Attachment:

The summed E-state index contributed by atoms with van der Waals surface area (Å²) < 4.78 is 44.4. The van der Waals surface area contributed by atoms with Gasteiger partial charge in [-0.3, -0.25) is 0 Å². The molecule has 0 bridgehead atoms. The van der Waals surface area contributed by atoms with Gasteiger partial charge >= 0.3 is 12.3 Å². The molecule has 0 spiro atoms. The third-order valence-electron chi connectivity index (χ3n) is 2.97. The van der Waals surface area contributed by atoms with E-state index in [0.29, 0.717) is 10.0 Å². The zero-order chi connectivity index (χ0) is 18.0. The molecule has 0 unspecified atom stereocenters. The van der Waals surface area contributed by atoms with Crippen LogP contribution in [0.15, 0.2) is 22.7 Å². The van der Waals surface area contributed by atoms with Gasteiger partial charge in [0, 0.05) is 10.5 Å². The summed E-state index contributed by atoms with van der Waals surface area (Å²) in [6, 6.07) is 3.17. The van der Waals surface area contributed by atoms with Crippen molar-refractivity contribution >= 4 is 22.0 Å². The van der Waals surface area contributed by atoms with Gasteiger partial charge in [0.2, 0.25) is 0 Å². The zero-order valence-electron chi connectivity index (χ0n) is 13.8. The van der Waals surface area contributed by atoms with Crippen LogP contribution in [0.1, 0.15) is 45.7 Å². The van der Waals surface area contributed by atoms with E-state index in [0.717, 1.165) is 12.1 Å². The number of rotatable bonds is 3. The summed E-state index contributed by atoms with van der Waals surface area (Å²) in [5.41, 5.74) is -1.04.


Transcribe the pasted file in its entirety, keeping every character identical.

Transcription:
The summed E-state index contributed by atoms with van der Waals surface area (Å²) < 4.78 is 44.4. The van der Waals surface area contributed by atoms with Gasteiger partial charge in [-0.3, -0.25) is 0 Å². The molecule has 0 bridgehead atoms. The van der Waals surface area contributed by atoms with Gasteiger partial charge >= 0.3 is 12.3 Å². The molecule has 0 spiro atoms. The third-order valence-electron chi connectivity index (χ3n) is 2.97. The van der Waals surface area contributed by atoms with E-state index in [0.29, 0.717) is 10.0 Å². The zero-order chi connectivity index (χ0) is 18.0. The molecule has 0 unspecified atom stereocenters. The van der Waals surface area contributed by atoms with Crippen LogP contribution in [0.15, 0.2) is 22.7 Å². The van der Waals surface area contributed by atoms with Gasteiger partial charge in [0, 0.05) is 10.5 Å². The summed E-state index contributed by atoms with van der Waals surface area (Å²) in [6, 6.07) is 3.17. The van der Waals surface area contributed by atoms with Crippen molar-refractivity contribution >= 4 is 22.0 Å². The van der Waals surface area contributed by atoms with Gasteiger partial charge in [0.2, 0.25) is 0 Å². The zero-order valence-electron chi connectivity index (χ0n) is 13.8. The van der Waals surface area contributed by atoms with Crippen LogP contribution in [0.1, 0.15) is 45.7 Å². The van der Waals surface area contributed by atoms with E-state index in [0.717, 1.165) is 12.1 Å². The number of rotatable bonds is 3. The summed E-state index contributed by atoms with van der Waals surface area (Å²) in [5.41, 5.74) is -1.04.